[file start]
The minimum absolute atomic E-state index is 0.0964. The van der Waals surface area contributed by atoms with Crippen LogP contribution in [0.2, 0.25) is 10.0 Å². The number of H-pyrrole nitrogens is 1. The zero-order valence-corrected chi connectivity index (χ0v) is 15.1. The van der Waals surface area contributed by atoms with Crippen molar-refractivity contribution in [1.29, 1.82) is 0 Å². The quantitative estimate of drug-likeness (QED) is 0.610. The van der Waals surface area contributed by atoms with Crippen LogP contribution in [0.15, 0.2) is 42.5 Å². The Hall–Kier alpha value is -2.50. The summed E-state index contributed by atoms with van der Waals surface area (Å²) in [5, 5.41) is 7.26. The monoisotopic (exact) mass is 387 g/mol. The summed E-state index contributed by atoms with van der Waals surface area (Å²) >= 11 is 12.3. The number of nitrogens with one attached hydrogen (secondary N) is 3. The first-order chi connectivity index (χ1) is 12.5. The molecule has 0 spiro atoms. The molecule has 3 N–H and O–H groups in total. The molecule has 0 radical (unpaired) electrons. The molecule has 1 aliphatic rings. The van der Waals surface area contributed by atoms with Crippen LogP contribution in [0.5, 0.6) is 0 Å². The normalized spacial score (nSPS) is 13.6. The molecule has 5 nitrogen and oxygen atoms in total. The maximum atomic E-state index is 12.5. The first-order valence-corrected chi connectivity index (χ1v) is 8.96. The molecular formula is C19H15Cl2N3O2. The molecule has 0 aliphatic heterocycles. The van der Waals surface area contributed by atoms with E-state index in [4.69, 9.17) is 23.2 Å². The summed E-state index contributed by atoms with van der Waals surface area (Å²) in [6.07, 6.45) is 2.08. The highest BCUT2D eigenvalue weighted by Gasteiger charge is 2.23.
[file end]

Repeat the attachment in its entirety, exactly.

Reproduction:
The minimum absolute atomic E-state index is 0.0964. The van der Waals surface area contributed by atoms with Crippen LogP contribution in [0.2, 0.25) is 10.0 Å². The number of H-pyrrole nitrogens is 1. The zero-order valence-corrected chi connectivity index (χ0v) is 15.1. The van der Waals surface area contributed by atoms with Crippen molar-refractivity contribution in [1.29, 1.82) is 0 Å². The quantitative estimate of drug-likeness (QED) is 0.610. The van der Waals surface area contributed by atoms with Crippen LogP contribution in [0.15, 0.2) is 42.5 Å². The Hall–Kier alpha value is -2.50. The summed E-state index contributed by atoms with van der Waals surface area (Å²) in [5, 5.41) is 7.26. The monoisotopic (exact) mass is 387 g/mol. The summed E-state index contributed by atoms with van der Waals surface area (Å²) >= 11 is 12.3. The number of nitrogens with one attached hydrogen (secondary N) is 3. The first-order chi connectivity index (χ1) is 12.5. The molecule has 0 spiro atoms. The molecule has 3 N–H and O–H groups in total. The molecule has 0 radical (unpaired) electrons. The molecule has 1 aliphatic rings. The van der Waals surface area contributed by atoms with Crippen LogP contribution in [0.5, 0.6) is 0 Å². The normalized spacial score (nSPS) is 13.6. The molecule has 5 nitrogen and oxygen atoms in total. The maximum atomic E-state index is 12.5. The first-order valence-corrected chi connectivity index (χ1v) is 8.96. The molecular formula is C19H15Cl2N3O2. The molecule has 0 aliphatic heterocycles. The van der Waals surface area contributed by atoms with E-state index in [4.69, 9.17) is 23.2 Å². The summed E-state index contributed by atoms with van der Waals surface area (Å²) in [6.07, 6.45) is 2.08. The highest BCUT2D eigenvalue weighted by Gasteiger charge is 2.23.